It is not easy to write about Patrick O’Dell’s film, Dumb: The Story Of Big Brother Magazine, and Shit: The Big Brother Book within one year of each other without sounding redundant. Even though it hasn’t published an issue in thirteen years, Big Brother holds a unshakeable stake in skateboarding’s collective heart. Thrasher bears perhaps the most recognizable skate brand on the planet, Skateboarder was the first-ever skateboard magazine, but no, more Big Brother, we need more.
Having covered everything from the cult of Cardiel to Menace throughout Epicly Later’d, O’Dell is the best person to sit across from anyone throwing heart eyes at a mammoth of skateboard lore. The linear story of the magazine is told through a series of new interviews, shoddy unseen footage that otherwise only had its audio transcribed, archived clips from newscasts (i.e. interviews with angry parents), and clips from Big Brother‘s video series.
An abridged history of Big Brother was told in the 2007 Steve Rocco documentary, The Man Who Souled the World. Rocco’s few appearances in Dumb cover the same ground as before, where he recounts the infamous story of why he started the mag in the first place. Unlike the Big Brother book, which apart from the epilogue, was narrated by Sean Cliver and Dave Carnie’s recollections, Dumb‘s interviews cover a wider spectrum of contributors to any and all Big Brother projects.
The magazine’s enduring appeal is in that it spoke to events and characters on the periphery of skateboarding. Take it from me, it is hard to write about skateboarding all the time without feeling like you are repeating yourself. Skateboarding is notoriously difficult to write about, maybe because the feeling it brings is so indescribable. You end up treading between two shitty options — either corny buzzwords about how special it is, or reducing it to technical writing about tricks.
Big Brother had the first editorial staff to discover the greatest hack to writing about skateboarding: you don’t.
Perhaps even more than the book — where it’s easy to take the magazine’s writing for granted because that’s the entire point of the thing you’re holding — Dumb reveals Big Brother‘s influence on the otherwise menial task of skateboard writing.
The formula for the modern tour article where you barely focus on the skating was born in Big Brother, which current Thrasher editor Mike Burnett admits to stealing. Big Brother was the precursor to the awkward “I’m going to ask you all the stuff I’m not supposed to”-Vice interview. (I forget who, but in a panel after the film’s premiere, someone mentioned that an early Vice editor once confessed that “Big Brother was the magazine Vice wanted to be.”) They embraced the fact that they weren’t the eminent skate magazine, so even when actually writing about skateboarding, their focus leaned towards the underrepresented, something current mags have had to catch up to in the internet age. In last week’s Bobshirt interview, Rob Pluhowski says that it was the best magazine because “it gave us bottom-feeders a chance.”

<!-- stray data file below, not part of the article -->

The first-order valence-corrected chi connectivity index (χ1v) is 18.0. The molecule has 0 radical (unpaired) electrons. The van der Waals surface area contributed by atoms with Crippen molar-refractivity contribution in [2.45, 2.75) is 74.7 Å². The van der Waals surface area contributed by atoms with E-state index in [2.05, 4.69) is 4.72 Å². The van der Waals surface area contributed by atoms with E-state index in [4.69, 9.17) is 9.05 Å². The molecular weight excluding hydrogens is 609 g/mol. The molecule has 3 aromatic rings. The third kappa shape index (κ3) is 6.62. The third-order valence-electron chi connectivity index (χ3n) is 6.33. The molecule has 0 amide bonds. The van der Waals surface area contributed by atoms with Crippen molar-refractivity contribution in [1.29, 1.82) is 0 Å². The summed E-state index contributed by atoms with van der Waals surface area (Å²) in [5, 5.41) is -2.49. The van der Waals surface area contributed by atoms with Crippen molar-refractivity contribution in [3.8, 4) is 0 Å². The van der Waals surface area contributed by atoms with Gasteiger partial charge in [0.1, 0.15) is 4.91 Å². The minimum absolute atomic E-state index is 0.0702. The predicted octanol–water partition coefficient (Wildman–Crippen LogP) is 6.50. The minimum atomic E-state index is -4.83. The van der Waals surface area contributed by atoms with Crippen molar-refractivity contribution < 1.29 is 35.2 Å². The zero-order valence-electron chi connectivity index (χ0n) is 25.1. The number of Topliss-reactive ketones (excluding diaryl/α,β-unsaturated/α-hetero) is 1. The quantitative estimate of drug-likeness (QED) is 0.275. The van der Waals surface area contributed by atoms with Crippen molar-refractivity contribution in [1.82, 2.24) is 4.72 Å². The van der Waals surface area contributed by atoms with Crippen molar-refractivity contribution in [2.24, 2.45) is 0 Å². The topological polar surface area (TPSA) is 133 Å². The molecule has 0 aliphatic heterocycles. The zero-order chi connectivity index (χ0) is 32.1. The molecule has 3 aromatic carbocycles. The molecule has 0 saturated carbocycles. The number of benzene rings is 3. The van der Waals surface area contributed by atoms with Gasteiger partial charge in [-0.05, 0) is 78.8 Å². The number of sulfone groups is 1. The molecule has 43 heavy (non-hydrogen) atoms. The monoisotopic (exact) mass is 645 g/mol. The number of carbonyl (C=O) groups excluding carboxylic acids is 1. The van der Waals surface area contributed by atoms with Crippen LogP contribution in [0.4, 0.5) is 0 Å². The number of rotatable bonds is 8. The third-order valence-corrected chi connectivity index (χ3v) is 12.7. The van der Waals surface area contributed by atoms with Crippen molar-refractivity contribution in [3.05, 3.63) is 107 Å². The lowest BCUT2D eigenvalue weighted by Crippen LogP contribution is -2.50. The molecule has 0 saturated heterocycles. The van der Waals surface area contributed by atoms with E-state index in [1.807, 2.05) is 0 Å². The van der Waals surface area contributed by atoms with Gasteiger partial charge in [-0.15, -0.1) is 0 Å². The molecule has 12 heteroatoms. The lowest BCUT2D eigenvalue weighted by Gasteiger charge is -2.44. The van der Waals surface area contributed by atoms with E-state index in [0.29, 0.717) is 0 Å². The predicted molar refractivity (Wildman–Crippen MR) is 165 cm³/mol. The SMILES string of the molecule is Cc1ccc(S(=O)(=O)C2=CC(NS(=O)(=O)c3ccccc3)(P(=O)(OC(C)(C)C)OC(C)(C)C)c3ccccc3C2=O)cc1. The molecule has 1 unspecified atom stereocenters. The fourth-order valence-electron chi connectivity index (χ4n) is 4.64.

This culture of almost-not-a-skate-magazine also gave them the freedom to shine an equal light on people who were barely skateboarders at all. Dumb‘s third act deals with the magazine’s influential video series. In realizing that the quickest way to an issue’s worth of content was to go on tour, the outtakes from those trips were put on VHS to compliment the lunacy of the magazine. It may seem unremarkable in the YouTube age, but those videos were a casting call for the associations that the mag would form on the fringes of skateboarding. Johnny Knoxville and Steve-O have vivid recollections about how they first came in contact with people who worked for the magazine. At a time when Transworld videos were upping the bar for skate video production, Big Brother was lowering it, only to accidentally set up those living on its pages and in its videos for an MTV series and a four-film franchise.
Photo via Atiba
An undercurrent to Dumb is our underestimation of how conservative the skateboard industry is. Towards the end, Chris Nieratko has a whole “you’re the ones who killed it” bit of vitriol towards skate companies who call for the magazine’s return today, despite having pulled ads during its run. The documentary tries to spin the blame on brands getting sensitive about the mag’s content as advertising revenue dried up, but interviews outside the doc have revealed otherwise. The magazine’s demise was just as much skaters themselves getting tired of being the butt of jokes orchestrated by those living inside the Big Brother bubble.
The batting average of skateboard company comebacks is next to zero; the things we want back the most oftentimes do us the favor of leaving on a high note. Dumb celebrates the pieces of Big Brother shrapnel still running rogue in an industry ultimately based on high-functioning idiots selling four-wheeled toys to children — even if they’re a bit more responsible than an article on how to kill yourself.
Dumb: The Story of Big Brother Magazine premiered at Tribeca Film Festival on April 27th. It will be available for online streaming via Hulu on June 3rd.